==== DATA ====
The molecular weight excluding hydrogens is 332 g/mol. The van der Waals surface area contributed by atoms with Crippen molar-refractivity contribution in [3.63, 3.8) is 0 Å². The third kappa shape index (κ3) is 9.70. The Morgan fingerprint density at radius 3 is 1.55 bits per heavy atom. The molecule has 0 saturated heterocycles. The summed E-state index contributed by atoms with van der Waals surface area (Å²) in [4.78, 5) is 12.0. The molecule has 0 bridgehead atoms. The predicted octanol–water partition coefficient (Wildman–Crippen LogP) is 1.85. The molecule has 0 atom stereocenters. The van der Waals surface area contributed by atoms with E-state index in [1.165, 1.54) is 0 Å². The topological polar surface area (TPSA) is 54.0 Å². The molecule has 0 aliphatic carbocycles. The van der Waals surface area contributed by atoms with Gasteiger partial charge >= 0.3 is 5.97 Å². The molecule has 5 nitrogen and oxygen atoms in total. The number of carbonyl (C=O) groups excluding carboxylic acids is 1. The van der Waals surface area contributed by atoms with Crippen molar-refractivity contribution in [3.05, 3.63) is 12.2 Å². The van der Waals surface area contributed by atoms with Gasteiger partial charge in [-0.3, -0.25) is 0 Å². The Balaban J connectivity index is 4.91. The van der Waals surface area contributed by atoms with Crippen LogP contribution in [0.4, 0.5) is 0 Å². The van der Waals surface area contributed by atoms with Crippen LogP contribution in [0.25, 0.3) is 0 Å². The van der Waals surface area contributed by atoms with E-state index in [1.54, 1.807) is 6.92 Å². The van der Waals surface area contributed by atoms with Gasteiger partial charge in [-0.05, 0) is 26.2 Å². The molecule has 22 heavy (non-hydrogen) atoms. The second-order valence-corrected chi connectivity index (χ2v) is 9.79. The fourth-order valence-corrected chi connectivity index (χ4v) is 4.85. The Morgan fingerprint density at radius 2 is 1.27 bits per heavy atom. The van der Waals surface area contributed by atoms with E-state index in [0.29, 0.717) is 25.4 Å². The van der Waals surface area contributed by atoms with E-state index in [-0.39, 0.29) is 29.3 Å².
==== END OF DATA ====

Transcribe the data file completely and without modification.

The molecular weight excluding hydrogens is 332 g/mol. The van der Waals surface area contributed by atoms with Crippen molar-refractivity contribution in [3.63, 3.8) is 0 Å². The third kappa shape index (κ3) is 9.70. The Morgan fingerprint density at radius 3 is 1.55 bits per heavy atom. The molecule has 0 saturated heterocycles. The summed E-state index contributed by atoms with van der Waals surface area (Å²) in [4.78, 5) is 12.0. The molecule has 0 bridgehead atoms. The predicted octanol–water partition coefficient (Wildman–Crippen LogP) is 1.85. The molecule has 0 atom stereocenters. The van der Waals surface area contributed by atoms with E-state index in [1.165, 1.54) is 0 Å². The topological polar surface area (TPSA) is 54.0 Å². The molecule has 0 aliphatic carbocycles. The van der Waals surface area contributed by atoms with Gasteiger partial charge >= 0.3 is 5.97 Å². The molecule has 5 nitrogen and oxygen atoms in total. The number of carbonyl (C=O) groups excluding carboxylic acids is 1. The van der Waals surface area contributed by atoms with Crippen molar-refractivity contribution in [3.05, 3.63) is 12.2 Å². The van der Waals surface area contributed by atoms with Gasteiger partial charge in [-0.3, -0.25) is 0 Å². The Balaban J connectivity index is 4.91. The van der Waals surface area contributed by atoms with Crippen LogP contribution in [0.4, 0.5) is 0 Å². The van der Waals surface area contributed by atoms with Crippen LogP contribution in [0.25, 0.3) is 0 Å². The van der Waals surface area contributed by atoms with E-state index in [1.54, 1.807) is 6.92 Å². The van der Waals surface area contributed by atoms with Gasteiger partial charge in [-0.05, 0) is 26.2 Å². The molecule has 22 heavy (non-hydrogen) atoms. The second-order valence-corrected chi connectivity index (χ2v) is 9.79. The fourth-order valence-corrected chi connectivity index (χ4v) is 4.85. The Morgan fingerprint density at radius 2 is 1.27 bits per heavy atom. The van der Waals surface area contributed by atoms with E-state index in [0.29, 0.717) is 25.4 Å². The van der Waals surface area contributed by atoms with E-state index in [-0.39, 0.29) is 29.3 Å².